Jennifer McIntosh, DO, MS, Assistant Professor of Obstetrics and Gynecology, joined MCW in 2015, and a significant draw for her was the opportunity to contribute to building the Maternal Research Placenta and Cord Blood Bank, which was founded in 2014. The roots of the bank are in a national effort led by the NIH to better understand the placenta’s role in pregnancy in order to improve the prevention and treatment of common complications. Conducting this research, however, requires many high-quality research specimens for analysis. Dr. McIntosh described efforts by her and a number of faculty members to create a tissue banking procedure that is now incorporated into routine prenatal care. By requesting consent at this stage and streamlining all of the follow-up processes, the bank has increased exponentially from eight consents in 2014 to 919 consents in 2017. The resulting specimens enable research in and with a number of Departments, including Medicine, Physiology, Pathology and Microbiology and Immunology.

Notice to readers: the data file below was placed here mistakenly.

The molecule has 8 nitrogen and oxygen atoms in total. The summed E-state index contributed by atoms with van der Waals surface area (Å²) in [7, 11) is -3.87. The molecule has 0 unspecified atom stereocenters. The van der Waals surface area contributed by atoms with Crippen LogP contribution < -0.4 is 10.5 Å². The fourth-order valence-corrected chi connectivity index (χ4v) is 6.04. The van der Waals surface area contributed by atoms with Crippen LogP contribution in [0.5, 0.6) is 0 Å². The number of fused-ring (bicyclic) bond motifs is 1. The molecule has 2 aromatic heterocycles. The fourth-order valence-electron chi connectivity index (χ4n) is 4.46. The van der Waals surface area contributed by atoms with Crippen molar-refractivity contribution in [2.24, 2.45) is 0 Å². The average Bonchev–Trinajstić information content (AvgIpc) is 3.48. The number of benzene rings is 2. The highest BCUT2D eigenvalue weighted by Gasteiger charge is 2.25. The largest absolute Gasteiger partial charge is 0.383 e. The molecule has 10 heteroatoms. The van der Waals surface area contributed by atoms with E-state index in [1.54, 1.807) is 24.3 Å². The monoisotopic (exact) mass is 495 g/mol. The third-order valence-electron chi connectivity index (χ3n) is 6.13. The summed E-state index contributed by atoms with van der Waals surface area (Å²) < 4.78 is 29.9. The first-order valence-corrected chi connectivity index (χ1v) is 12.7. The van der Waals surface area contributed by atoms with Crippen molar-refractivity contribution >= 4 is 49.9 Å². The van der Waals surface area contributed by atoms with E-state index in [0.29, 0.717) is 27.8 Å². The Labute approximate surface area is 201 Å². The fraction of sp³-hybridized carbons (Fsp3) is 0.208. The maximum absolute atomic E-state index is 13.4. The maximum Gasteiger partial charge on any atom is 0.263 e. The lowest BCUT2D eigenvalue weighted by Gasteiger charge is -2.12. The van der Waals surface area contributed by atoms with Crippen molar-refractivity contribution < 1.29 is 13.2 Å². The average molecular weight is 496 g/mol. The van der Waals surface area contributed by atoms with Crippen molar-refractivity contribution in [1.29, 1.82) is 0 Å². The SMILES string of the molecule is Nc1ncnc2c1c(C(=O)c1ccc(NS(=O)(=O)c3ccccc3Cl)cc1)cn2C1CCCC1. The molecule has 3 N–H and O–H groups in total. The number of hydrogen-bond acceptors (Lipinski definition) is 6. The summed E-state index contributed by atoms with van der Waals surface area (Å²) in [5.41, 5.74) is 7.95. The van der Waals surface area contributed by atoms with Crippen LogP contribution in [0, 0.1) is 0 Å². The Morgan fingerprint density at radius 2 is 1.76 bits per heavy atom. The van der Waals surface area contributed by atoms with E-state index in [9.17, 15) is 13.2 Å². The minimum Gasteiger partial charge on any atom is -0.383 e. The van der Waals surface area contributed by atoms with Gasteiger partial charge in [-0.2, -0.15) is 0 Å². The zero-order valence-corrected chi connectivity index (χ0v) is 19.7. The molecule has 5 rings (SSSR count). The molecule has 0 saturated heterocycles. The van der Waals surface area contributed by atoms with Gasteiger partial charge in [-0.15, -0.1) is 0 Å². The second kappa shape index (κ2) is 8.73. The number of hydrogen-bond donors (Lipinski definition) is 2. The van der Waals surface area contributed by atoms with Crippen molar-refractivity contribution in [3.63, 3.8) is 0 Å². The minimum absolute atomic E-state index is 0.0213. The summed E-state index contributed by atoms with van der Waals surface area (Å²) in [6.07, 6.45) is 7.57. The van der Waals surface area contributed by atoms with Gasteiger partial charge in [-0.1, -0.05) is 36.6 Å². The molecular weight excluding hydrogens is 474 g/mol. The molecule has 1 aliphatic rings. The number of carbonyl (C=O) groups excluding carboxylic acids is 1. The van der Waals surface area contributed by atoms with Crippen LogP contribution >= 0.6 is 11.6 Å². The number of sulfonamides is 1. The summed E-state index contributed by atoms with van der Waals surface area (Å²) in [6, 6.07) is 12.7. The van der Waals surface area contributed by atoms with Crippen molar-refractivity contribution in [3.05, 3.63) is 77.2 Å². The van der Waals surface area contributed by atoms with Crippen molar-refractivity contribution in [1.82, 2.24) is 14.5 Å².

Dr. Kerschner had a great experience visiting Dr. Rader and the Department of Obstetrics and Gynecology. He was impressed by the expertise and enthusiasm of all of the faculty presenters, and even had the opportunity to take a brief tour with Dr. Peterson of the new Froedtert Hospital Birth Center at Children’s Hospital of Wisconsin. The new facilities are fantastic and provide quick access to any needed specialty care, including Children’s top-notch neonatal intensive care unit. This was a wonderful way of sharing how the MCW Department of Obstetrics and Gynecology is using and creating knowledge to change the lives of families for the better.